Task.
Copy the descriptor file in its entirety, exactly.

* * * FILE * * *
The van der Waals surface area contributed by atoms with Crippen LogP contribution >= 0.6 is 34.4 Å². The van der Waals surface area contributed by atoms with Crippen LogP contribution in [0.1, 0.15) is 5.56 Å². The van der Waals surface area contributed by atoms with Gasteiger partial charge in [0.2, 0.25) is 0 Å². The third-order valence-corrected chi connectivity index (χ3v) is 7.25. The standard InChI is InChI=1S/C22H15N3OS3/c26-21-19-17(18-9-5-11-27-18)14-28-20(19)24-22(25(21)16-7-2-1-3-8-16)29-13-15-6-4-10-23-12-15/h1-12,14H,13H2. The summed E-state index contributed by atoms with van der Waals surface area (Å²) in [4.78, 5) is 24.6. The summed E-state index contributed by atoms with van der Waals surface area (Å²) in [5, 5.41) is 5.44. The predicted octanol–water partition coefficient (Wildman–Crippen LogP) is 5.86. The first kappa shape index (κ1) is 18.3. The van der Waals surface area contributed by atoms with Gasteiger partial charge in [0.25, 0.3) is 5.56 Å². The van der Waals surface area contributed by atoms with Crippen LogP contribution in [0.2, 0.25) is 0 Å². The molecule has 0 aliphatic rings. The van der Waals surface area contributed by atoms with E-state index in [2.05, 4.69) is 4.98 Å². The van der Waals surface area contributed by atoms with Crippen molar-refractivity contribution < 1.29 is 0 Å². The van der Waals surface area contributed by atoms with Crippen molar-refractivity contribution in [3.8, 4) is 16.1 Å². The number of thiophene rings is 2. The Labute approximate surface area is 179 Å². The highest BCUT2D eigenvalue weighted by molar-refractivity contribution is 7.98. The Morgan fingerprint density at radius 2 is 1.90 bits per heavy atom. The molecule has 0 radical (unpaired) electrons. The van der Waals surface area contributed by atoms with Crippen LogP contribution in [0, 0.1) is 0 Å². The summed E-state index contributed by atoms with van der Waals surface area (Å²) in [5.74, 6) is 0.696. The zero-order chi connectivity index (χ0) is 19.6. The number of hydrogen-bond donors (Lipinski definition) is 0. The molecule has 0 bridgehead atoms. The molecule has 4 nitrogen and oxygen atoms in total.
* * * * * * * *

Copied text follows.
The van der Waals surface area contributed by atoms with Crippen LogP contribution >= 0.6 is 34.4 Å². The van der Waals surface area contributed by atoms with Crippen LogP contribution in [0.1, 0.15) is 5.56 Å². The van der Waals surface area contributed by atoms with Gasteiger partial charge in [0.2, 0.25) is 0 Å². The third-order valence-corrected chi connectivity index (χ3v) is 7.25. The standard InChI is InChI=1S/C22H15N3OS3/c26-21-19-17(18-9-5-11-27-18)14-28-20(19)24-22(25(21)16-7-2-1-3-8-16)29-13-15-6-4-10-23-12-15/h1-12,14H,13H2. The summed E-state index contributed by atoms with van der Waals surface area (Å²) in [4.78, 5) is 24.6. The summed E-state index contributed by atoms with van der Waals surface area (Å²) in [5, 5.41) is 5.44. The predicted octanol–water partition coefficient (Wildman–Crippen LogP) is 5.86. The first kappa shape index (κ1) is 18.3. The van der Waals surface area contributed by atoms with Gasteiger partial charge in [0.25, 0.3) is 5.56 Å². The van der Waals surface area contributed by atoms with Crippen LogP contribution in [0.2, 0.25) is 0 Å². The molecule has 0 aliphatic rings. The van der Waals surface area contributed by atoms with E-state index in [2.05, 4.69) is 4.98 Å². The van der Waals surface area contributed by atoms with Crippen molar-refractivity contribution < 1.29 is 0 Å². The van der Waals surface area contributed by atoms with Crippen molar-refractivity contribution in [3.8, 4) is 16.1 Å². The number of thiophene rings is 2. The Labute approximate surface area is 179 Å². The highest BCUT2D eigenvalue weighted by molar-refractivity contribution is 7.98. The Morgan fingerprint density at radius 2 is 1.90 bits per heavy atom. The molecule has 0 radical (unpaired) electrons. The van der Waals surface area contributed by atoms with Crippen LogP contribution in [0, 0.1) is 0 Å². The summed E-state index contributed by atoms with van der Waals surface area (Å²) in [5.74, 6) is 0.696. The zero-order chi connectivity index (χ0) is 19.6. The number of hydrogen-bond donors (Lipinski definition) is 0. The molecule has 0 bridgehead atoms. The molecule has 4 nitrogen and oxygen atoms in total.